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Saturday, 27 October 2012

No kitchen is ever too big

Style note. The woman previously known as Mrs BB, Mrs LdP and/or Mrs RR will now be referred to in this blog as VR.

Jury trial should precede the acquisition of any new kitchen appliance, eg, a Tesco blender (£15)

DO WE NEED IT? How come we’ve reached our seventies without having this thing before? Has our life-style changed? Surely not - we live like Auvergnat peasants.

Counsel for the Defence,VR I need it to homogenise certain home-made soups. Cleaning the Magimix food processor (otherwise the love of my life) for this simple task is too onerous. Of course our life style is evolving: 50% of what we now drink comes from Burgundy

WILL WE USE IT? Is it simple to use? To clean? Are the benefits blindingly obvious? Can it be made readily accessible ? (See also below)

CftD, VR. Usage – idiot proof. Cleaning - 10-second job. Benefits – leek and potato soup; I rest my case. Readily accessible – yes, readily.

WHERE WILL IT GO? Any new appliance must be paid for in that most precious of kitchen commodities – work surface. Stored in a cupboard? Forget it!

CftD, VR. Admirably small footprint. Will sit next to the £75 Krups coffee percolator.

Judge. Field trial to begin when?


  1. You'll never look back, but don't over-blend those soups; I prefer them to be left slightly bitty. I wouldn't dare to preach to VR on anything culinary , but as that is a matter of personal taste I reckon I haven't strayed into dangerous territory.

    I've just this minute emerged from a monster meatball cook off. The blender was used to make the sauce. The processor chopped up onions, green pepper, bread, and lardons - indispensable.

    Contrary to your accessibility ruling the forty plus years old, battered Kenwood Chef was dragged from its cupboard to mix the whole lot together before forming the meatballs. That is a machine built the way Victorians built the infrastructure of dams and waterworks, but it is too space consuming, and paint peeled to be out on the top.

  2. Has VR come across the sort of blender that consists of an arm with blades at the bottom. It blends and process soups etc either in the receptical provided or (and here is its chief advantage ) in the saucepan in which the ingredients have been cooked? We use ours all the time for soups. You need only the original saucepan in which to cook the ingredients and blend and finish the soup.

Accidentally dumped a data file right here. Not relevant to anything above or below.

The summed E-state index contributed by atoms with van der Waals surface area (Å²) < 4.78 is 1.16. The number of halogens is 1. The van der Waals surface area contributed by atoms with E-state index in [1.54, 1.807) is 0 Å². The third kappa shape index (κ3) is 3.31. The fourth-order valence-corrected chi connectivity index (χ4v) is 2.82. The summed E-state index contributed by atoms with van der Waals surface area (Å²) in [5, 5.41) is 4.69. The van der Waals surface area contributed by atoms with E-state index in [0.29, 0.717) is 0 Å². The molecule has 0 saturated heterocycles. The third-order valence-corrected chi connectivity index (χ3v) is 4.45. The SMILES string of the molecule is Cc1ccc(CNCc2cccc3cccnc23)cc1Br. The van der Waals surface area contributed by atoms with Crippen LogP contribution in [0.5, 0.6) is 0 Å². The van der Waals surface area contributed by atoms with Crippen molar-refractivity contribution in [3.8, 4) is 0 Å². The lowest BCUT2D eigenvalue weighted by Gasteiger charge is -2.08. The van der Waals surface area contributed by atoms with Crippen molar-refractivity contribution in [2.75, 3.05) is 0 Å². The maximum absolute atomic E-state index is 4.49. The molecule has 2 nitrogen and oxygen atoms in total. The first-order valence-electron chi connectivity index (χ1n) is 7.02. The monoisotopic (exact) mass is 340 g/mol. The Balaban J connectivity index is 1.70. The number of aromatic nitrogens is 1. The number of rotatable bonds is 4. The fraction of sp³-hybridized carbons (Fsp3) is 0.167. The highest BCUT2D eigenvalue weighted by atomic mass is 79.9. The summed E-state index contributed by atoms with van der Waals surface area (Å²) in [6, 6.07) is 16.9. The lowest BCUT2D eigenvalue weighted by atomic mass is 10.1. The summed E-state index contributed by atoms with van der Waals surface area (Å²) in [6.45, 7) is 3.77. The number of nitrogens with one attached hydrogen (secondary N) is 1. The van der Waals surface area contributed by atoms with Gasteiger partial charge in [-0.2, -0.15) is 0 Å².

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  4. Sir Hugh: You are missing the point. Neither V nor I are proselytising on behalf of smooth soup; merely providing a modus operandi for creating it. Or, rather, establishing a foolproof method for adding a new domestic appliance.

    The fact that you chose "dragging" says it all. Inaccessible appliances tend not to get used even if you prove to be the exception. To ensure high usage they should be visible. But making an appliance visible (always) means permanently occupying valuable work surface. The equation has to be worked out to see whether this is worthwhile.

    We have, for instance, a sandwich toaster which converts a conventional sandwich into something more exotic. But our desire for exotic sandwiches is limited to two or three a year. Thus the toaster wouldn't be paying its way in terms of work surface space occupied, is stored under stairs and rarely emerges.

    The post is really more about human nature than anything else.

  5. Joe: I seem to have made a booboo here. As I explain the post is not about which is the best form of blender, or whether smooth soups are immoral but rather whether a blender fits satisfactorily into a mathematical description of the kitchen. The post could be about slow cookers, electric carving knives or powered knife sharpeners.

  6. At 15 quid, it's a bargin too! Did you both stand in the aisle at Tesco's and discuss the purchase?

    Blender in our house is used in the summer for frozen fruit smoothies. Freeze chopped bananas/raspberrys/blueberries etc, in small bags.
    Empty bag into blender and add milk, blitz and drink.

  7. My kitchen counter space is severely limited, so no blender for me. I deal with the situation by hanging pots and pans and pitchers and beer brewing equipment from a large rectangular rack that attaches to the ceiling with chains.

  8. HHB: Acquisition: I took a pre-emptive stroke and bought it without discussion. The decision was greatly simplified by the fact that Tesco had only that style on offer.

    RW (zS): But you're tall, I know. I hate the idea of your head playing all those culinary vessels like an upside-down xylophone.

  9. Oh, please don't worry! I've carefully measured each piece of chain to fit the kitchen implement in question, and I only hang blunt objects.

  10. But I must paraphrase and repeat Joe's question, what no Braun handblender?

    Those funny little silicone bags from Lakeland do the sandwich toasting very well using a normal toaster. However, now we only have a toaster of French dimensions, they no longer fit.